Four years-worth of satellite data shows three calving events in Pine Island Glacier on the West Antarctic Ice Sheet, the most recent of which took place at the weekend.
A large iceberg has broken away from Antarctica's Amery ice shelf, in a natural process scientists call a "calving" event.
When giant icebergs fracture from their parent shelves, scientists get worried.
"There are 180 inhabitants, and we are very concerned and afraid," one resident said.
The marine life has been covered by the Larsen C Ice Shelf for up to 120,000 years.
The image was captured by NASA's Landsat 8 satellite.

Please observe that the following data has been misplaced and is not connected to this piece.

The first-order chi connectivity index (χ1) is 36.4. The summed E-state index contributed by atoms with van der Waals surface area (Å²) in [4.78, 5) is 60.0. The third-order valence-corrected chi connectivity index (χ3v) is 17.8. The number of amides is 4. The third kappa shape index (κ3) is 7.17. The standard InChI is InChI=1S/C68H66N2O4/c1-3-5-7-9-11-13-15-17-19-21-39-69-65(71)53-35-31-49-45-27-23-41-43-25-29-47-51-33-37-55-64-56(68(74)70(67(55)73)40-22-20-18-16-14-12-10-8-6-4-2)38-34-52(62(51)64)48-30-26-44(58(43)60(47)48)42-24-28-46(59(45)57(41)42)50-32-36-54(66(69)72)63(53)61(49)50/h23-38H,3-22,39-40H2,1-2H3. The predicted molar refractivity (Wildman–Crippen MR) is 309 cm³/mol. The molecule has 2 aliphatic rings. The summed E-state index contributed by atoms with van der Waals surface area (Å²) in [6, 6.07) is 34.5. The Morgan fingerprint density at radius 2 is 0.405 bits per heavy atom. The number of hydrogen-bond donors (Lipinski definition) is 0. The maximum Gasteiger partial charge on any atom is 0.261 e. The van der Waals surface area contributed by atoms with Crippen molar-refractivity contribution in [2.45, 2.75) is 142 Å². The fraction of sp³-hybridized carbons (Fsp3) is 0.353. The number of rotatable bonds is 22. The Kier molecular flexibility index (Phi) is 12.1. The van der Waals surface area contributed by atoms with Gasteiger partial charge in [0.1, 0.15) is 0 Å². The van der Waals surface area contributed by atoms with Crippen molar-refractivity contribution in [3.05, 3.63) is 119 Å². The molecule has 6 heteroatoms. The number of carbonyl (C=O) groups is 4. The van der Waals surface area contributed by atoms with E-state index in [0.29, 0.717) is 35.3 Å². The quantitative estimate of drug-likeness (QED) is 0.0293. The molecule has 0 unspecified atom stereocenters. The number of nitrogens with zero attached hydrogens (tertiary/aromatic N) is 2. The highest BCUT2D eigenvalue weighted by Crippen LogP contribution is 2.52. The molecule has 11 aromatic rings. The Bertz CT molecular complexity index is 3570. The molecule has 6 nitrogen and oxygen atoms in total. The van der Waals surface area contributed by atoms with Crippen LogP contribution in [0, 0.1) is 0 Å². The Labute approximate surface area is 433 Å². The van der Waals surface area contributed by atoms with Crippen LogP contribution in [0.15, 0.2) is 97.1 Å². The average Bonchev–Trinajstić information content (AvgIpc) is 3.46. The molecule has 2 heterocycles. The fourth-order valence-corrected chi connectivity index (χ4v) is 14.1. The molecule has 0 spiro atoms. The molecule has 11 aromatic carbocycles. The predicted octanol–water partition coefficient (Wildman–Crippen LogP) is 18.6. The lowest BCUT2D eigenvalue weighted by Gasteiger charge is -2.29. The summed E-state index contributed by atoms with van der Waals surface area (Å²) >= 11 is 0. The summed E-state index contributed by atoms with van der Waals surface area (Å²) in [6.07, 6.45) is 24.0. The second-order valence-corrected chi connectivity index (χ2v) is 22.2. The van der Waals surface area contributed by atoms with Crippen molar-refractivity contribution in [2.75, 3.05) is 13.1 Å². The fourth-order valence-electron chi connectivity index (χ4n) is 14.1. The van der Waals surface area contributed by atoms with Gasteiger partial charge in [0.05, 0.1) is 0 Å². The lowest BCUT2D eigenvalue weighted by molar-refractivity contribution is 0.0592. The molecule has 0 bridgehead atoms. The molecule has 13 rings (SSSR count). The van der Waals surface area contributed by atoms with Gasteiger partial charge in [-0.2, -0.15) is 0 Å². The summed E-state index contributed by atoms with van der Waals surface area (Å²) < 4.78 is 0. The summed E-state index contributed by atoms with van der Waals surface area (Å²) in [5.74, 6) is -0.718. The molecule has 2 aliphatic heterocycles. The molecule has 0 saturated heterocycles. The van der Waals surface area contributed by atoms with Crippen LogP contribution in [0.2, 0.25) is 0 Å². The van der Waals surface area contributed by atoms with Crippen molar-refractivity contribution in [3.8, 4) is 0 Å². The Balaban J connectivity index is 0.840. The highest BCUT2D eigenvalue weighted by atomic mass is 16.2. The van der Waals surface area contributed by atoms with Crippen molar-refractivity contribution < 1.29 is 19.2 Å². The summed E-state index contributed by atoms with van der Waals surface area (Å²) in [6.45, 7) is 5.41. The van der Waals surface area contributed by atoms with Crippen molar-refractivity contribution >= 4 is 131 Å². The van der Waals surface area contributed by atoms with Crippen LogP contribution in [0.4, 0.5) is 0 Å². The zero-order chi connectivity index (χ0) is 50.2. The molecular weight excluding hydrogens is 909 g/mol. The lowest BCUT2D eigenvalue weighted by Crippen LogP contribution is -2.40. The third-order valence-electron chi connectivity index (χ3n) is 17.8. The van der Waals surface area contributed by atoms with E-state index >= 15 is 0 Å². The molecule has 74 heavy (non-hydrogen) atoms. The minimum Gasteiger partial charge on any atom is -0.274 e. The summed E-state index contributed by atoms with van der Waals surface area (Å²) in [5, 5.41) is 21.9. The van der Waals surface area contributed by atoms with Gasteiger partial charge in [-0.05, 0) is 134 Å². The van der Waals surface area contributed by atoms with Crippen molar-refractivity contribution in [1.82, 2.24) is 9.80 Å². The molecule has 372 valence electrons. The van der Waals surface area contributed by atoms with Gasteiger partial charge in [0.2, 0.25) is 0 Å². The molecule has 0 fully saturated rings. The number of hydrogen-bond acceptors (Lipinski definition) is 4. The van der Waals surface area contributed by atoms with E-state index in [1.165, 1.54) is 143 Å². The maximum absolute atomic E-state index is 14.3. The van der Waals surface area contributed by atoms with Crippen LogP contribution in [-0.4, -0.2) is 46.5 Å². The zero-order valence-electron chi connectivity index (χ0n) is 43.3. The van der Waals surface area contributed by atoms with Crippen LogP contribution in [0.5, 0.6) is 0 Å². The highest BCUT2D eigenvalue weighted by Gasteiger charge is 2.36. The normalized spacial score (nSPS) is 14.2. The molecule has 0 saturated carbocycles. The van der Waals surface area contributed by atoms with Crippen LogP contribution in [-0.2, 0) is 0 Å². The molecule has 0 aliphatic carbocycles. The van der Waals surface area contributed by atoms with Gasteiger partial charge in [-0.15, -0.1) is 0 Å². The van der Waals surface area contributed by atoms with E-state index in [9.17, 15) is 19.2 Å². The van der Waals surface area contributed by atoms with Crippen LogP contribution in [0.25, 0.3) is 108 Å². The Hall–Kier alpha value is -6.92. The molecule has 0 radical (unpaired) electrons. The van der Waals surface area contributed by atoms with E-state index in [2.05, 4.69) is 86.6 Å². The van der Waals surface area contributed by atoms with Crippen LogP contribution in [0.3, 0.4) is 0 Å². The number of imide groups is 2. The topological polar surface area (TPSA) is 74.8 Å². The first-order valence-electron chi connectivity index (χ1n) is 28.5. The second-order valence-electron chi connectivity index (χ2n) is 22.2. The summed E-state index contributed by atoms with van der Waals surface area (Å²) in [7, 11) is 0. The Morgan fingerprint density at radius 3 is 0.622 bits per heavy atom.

The glacier has long been receding.
The soon-to-be iceberg is moving faster than ever. It's a matter of "hours, days or weeks."
The Emirati firm believes the scheme could also affect the dry climate of the Gulf and attract tourists.
When the fissure eventually splits off it will create one of the biggest icebergs ever recorded.
The menu, dated April 14, 1912, includes corned beef, grilled mutton chops, Norwegian anchovies and a variety of cheese.